There is no point in pointing out the holes in this fantastic tale because it is all holes, with hardly a sinew to hold any of the pieces together.  If the Saudi’s had intended to do away with Khashoggi, they hadn’t studied up on how to pull it off in order to blur the trail of clues, fuzz questions of motive, obscure the list of perpetrators.  And in this hyper-digital age they never considered the high-tech tools that could have recorded and transmitted whatever had taken place in their office, nor the surveillance cameras that could maintain a watchful eye on the building from every corner.  The Saudis clearly did not do their homework.  They gleaned nothing from the long history of the CIA, KGB, Mossad, and other intelligence organizations long adept in rubbing out enemies.  Perhaps the failure of the deadly chemical agent Novichok to eliminate former Russian spy Sergei Skripal in Salisbury, England, persuaded them to resort to cruder, age-old methods.  But that is a flimsy excuse.  Age-old methods of foul play can still produce their intended results when executed with due diligence and appropriate care.  The Saudi operation showed none of that.  In the words of Joseph Fouche, a French police chief in the Napoleonic era, the Khashoggi affair “was worse than a crime, it was a blunder.”

            There is a subplot here, and in this case the subplot is the story.  While barbs and recriminations flew between Istanbul and Riyadh, what was striking was the yawning silence from Tehran.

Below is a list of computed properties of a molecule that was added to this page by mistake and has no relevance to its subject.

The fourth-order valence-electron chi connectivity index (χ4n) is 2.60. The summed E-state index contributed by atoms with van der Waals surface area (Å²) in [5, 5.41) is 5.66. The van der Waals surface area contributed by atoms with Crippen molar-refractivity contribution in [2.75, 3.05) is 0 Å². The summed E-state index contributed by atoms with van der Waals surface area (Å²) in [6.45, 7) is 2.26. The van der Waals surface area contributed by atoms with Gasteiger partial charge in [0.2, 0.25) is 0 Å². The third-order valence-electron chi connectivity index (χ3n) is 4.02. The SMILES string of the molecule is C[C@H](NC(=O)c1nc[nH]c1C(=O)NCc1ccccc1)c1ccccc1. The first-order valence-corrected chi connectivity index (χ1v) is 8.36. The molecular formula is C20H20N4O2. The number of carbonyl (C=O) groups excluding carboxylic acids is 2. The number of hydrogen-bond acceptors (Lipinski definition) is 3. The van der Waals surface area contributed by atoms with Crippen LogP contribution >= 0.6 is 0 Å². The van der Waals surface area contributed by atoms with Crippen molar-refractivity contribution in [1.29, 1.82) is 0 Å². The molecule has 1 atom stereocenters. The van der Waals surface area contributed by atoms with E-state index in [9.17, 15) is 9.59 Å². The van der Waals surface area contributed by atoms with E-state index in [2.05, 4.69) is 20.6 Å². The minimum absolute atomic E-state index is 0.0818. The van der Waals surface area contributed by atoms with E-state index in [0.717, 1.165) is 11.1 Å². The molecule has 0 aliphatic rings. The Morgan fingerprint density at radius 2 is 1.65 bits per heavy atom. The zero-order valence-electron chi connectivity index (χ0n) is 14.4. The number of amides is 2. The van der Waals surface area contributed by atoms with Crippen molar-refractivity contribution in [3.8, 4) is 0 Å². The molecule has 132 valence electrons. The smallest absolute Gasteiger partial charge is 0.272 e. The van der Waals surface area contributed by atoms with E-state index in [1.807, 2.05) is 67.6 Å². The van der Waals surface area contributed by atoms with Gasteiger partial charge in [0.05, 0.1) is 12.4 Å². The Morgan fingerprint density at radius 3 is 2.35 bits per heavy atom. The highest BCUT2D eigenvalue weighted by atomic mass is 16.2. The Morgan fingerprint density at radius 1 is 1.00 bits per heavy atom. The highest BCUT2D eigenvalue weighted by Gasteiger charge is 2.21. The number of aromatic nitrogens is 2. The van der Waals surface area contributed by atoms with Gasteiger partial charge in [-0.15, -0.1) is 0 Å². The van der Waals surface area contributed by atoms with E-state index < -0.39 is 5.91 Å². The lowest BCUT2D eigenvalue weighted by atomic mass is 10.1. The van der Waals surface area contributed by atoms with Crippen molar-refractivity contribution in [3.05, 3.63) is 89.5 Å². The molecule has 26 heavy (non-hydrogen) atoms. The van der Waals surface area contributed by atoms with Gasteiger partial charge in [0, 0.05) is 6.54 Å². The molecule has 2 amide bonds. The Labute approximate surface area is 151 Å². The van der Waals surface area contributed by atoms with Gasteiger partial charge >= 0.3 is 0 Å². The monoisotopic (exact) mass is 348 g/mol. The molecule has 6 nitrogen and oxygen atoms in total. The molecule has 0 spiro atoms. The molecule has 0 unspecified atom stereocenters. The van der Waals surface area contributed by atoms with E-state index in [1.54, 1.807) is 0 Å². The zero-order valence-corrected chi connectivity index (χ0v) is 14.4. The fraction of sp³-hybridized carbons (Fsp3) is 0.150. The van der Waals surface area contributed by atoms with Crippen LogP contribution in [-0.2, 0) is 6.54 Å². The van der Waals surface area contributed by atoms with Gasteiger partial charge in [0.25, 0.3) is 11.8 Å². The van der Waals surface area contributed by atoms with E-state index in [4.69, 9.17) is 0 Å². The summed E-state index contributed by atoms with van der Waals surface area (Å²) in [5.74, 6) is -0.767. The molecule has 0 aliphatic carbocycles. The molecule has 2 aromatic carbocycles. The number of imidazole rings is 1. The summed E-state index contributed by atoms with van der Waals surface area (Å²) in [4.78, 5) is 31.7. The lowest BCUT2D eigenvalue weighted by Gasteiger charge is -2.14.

Let’s take a step back, look at the bigger picture.  Saudi Arabia and Iran are archrivals, engaged in a proxy war in Yemen and a proxy tussle for the future of Syria.  One is the birthplace of Sunni Islam, the other of renegade Shiism (in the Sunni-Saudi view).  They face each other across the Persian Gulf (or Arabian Gulf, depending on which shore you stand), locked in a mano-a-mano struggle for regional dominance.  As the Khashoggi debacle unfolded, Iran found itself in the rare position of holding the catbird seat.  Each cringe-worthy statement from Saudi officials was a softball for Tehran’s hardliners to whack however far they wished.  Yet they did nothing, said nothing, they simply watched the comedy play out, as the Saudis cast themselves as buffoons in a drama they themselves had scripted, and for a global audience.

            This says something not only about the two governments but the two cultures, two ways of dealing with the world.  I have lived in the Middle East for the better part of 15 years, and I’d have to say that Arabs have never excelled at the deft handling of crises, nor getting ahead of crises when they do appear.  The Arab Spring was a case in point.  The bubbling unrest that began when an unemployed fruit vendor was humiliated by a policewoman in Tunisia was unforeseen, and leaders were toppled before enough troops and police could be sent to the streets to beat back a resistance that by then was not to be beaten back. 

            Take an example of the longer view: Today Egypt’s population is double what it was when I lived there in the 1990s.  Every year since it has added another two million mouths to feed, clothe, educate, and provide health care for, with hardly the capacity to provide for the citizens it has.  In metaphorical terms, for the last 20 years Egypt has been a broken-down runaway truck careening downhill.  In a sober moment any driver would ask—How did I get here?